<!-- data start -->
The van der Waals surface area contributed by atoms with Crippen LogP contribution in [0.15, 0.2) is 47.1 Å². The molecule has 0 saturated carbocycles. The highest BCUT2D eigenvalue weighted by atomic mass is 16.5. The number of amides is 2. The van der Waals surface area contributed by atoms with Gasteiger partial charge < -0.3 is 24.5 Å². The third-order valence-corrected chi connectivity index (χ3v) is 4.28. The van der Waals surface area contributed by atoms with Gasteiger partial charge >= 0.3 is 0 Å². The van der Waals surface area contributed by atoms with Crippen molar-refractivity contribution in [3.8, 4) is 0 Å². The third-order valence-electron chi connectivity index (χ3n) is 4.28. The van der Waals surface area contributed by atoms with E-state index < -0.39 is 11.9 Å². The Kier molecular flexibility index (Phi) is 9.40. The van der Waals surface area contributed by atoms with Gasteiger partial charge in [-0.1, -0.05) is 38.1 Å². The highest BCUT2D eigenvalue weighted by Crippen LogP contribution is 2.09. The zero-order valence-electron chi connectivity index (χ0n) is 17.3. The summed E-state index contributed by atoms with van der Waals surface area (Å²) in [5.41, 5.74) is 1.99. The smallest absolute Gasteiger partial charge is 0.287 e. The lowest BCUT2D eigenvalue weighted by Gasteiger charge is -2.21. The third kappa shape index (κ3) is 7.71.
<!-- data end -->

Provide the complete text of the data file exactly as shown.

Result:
The van der Waals surface area contributed by atoms with Crippen LogP contribution in [0.15, 0.2) is 47.1 Å². The molecule has 0 saturated carbocycles. The highest BCUT2D eigenvalue weighted by atomic mass is 16.5. The number of amides is 2. The van der Waals surface area contributed by atoms with Gasteiger partial charge < -0.3 is 24.5 Å². The third-order valence-corrected chi connectivity index (χ3v) is 4.28. The van der Waals surface area contributed by atoms with Gasteiger partial charge >= 0.3 is 0 Å². The van der Waals surface area contributed by atoms with Crippen molar-refractivity contribution in [3.8, 4) is 0 Å². The third-order valence-electron chi connectivity index (χ3n) is 4.28. The van der Waals surface area contributed by atoms with E-state index < -0.39 is 11.9 Å². The Kier molecular flexibility index (Phi) is 9.40. The van der Waals surface area contributed by atoms with Gasteiger partial charge in [-0.1, -0.05) is 38.1 Å². The highest BCUT2D eigenvalue weighted by Crippen LogP contribution is 2.09. The zero-order valence-electron chi connectivity index (χ0n) is 17.3. The summed E-state index contributed by atoms with van der Waals surface area (Å²) in [5.41, 5.74) is 1.99. The smallest absolute Gasteiger partial charge is 0.287 e. The lowest BCUT2D eigenvalue weighted by Gasteiger charge is -2.21. The third kappa shape index (κ3) is 7.71.